Hewlett-Packard (HP) has made bigger cuts in a shorter timeframe than expected after its multibillion-dollar merger with Compaq Computer, according to HP CEO Carly Fiorina.
The computer and printer maker had aimed to make around U.S. $2.5 billion in cuts in the 2-1/2 years after the 2002 acquisition of Compaq, but achieved $3.5 billion in savings in just 12 months, Ms. Fiorina said.
"We are now growing our business,'' she stated. "Our competitive position continues to strengthen with market-share growth in virtually every one of our businesses and our regions around the world.''
Ms. Fiorina added that this included markets in Singapore and Southeast Asia.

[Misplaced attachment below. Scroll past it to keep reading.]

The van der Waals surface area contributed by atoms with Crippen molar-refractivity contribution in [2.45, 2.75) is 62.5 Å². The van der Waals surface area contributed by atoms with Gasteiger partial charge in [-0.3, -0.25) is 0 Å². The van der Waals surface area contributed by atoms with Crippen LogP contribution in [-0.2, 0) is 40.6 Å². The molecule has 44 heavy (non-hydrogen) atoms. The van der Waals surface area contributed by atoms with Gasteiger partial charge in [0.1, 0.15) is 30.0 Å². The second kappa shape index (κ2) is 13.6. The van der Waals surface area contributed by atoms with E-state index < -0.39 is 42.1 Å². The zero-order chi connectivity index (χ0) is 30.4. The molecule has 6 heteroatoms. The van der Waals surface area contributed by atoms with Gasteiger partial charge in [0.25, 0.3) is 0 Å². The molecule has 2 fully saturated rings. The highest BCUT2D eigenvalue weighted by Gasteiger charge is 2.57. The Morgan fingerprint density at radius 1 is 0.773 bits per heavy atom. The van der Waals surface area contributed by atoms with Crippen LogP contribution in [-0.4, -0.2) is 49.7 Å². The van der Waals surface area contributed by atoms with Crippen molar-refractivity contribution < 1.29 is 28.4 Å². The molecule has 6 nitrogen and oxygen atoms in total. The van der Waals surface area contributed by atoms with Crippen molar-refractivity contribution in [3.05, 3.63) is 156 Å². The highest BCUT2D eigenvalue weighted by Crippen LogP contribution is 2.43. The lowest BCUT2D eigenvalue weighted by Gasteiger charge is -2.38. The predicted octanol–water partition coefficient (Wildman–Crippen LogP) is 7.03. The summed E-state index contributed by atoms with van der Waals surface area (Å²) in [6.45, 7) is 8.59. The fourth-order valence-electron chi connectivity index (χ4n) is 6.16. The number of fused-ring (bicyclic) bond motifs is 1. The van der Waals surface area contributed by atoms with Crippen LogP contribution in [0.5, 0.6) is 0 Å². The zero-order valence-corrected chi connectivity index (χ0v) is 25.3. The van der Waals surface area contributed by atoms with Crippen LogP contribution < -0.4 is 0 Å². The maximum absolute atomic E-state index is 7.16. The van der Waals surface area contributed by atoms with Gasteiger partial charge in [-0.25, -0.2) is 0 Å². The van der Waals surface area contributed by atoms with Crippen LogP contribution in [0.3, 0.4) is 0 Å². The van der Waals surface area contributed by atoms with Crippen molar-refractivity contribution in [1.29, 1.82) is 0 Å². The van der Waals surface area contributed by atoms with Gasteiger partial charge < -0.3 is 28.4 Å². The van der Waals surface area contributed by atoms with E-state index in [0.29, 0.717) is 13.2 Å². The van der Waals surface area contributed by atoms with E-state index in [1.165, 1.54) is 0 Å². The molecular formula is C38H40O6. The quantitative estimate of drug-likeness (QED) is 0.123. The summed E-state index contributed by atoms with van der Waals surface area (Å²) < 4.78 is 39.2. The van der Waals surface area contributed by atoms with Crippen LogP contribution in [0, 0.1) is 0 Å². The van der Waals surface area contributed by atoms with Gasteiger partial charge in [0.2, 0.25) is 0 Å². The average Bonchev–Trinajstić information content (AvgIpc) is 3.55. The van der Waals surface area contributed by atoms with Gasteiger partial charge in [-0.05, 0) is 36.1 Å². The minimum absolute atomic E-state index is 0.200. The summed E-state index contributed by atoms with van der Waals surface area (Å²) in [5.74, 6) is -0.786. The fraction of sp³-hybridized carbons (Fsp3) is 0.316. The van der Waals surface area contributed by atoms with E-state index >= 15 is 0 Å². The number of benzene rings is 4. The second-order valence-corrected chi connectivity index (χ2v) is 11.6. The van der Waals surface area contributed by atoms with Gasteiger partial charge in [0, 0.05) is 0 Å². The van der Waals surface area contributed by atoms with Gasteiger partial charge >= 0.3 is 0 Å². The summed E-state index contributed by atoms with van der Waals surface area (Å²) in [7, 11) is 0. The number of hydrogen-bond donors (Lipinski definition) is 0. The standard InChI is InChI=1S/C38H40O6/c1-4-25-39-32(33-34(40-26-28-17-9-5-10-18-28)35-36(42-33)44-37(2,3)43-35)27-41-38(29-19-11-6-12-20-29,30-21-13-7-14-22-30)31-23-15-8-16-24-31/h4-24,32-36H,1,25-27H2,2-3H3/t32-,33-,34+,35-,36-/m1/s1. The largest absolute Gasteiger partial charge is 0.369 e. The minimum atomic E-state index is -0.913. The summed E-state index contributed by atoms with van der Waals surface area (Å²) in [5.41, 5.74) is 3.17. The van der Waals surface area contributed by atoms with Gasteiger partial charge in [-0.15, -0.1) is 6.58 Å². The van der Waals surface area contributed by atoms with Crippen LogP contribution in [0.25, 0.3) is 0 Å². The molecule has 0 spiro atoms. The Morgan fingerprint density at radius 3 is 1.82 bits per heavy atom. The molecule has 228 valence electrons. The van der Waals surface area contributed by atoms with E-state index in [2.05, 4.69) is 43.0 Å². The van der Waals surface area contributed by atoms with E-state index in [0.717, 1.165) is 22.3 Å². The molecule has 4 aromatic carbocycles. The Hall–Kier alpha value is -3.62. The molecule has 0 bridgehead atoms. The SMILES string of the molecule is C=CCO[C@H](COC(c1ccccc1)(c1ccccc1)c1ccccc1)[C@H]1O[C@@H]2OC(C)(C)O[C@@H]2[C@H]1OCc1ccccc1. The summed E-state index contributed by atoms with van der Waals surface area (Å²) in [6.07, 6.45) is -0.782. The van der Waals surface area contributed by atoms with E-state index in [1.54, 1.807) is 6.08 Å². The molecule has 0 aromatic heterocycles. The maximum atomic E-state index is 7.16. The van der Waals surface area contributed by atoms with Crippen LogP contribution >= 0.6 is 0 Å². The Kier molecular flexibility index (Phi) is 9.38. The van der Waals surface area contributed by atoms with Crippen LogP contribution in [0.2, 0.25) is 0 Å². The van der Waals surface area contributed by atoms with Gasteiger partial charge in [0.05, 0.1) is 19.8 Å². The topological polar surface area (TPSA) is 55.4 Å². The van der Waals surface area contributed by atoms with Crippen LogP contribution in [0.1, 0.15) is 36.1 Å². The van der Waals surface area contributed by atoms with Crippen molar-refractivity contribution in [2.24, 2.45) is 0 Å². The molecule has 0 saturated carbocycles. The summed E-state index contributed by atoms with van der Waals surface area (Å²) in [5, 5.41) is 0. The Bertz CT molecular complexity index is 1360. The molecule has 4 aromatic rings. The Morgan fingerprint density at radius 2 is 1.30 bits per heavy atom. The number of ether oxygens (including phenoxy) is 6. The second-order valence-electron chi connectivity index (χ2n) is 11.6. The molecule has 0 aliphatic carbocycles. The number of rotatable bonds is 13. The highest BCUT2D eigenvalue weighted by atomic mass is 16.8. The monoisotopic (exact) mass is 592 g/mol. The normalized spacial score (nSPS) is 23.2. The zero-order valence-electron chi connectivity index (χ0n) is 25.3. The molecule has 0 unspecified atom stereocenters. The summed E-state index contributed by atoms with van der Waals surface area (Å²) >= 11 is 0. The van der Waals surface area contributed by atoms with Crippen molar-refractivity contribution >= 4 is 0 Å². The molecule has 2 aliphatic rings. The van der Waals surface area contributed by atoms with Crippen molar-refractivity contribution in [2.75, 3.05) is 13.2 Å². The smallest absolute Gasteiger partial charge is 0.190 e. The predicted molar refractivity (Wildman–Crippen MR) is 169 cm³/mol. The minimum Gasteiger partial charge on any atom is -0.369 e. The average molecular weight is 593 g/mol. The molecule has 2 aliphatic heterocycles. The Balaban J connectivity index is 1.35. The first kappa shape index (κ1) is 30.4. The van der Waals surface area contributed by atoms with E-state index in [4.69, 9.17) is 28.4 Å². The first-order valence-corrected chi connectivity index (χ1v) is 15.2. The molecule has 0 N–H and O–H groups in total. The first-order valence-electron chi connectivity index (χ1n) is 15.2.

HP, based in Palo Alto, CA, U.S., reported in February that fiscal first-quarter revenue in the Asia-Pacific region grew 9 percent to U.S. $2.1 billion, representing 11 percent of its total revenue.
Ms. Fiorina said HP would increasingly focus on growing demand for digital products in the consumer market and on grid computing -- the sharing of processing power -- in the corporate realm.
"In the consumer space, we are very focused on the digital revolution that we know will go on in the home,'' she said, adding that entertainment is the main driver of the revolution.
"I believe the digital revolution in the home is a revolution that is just beginning and that will play out over the next decade,'' Ms. Fiorina continued.
HP said it will continue to invest heavily in research and development and in training. The company spends about $4 billion a year on R&D, she said, and its scientists are generating 11 patents per day compared with two per day 2 years ago. (Reuters)
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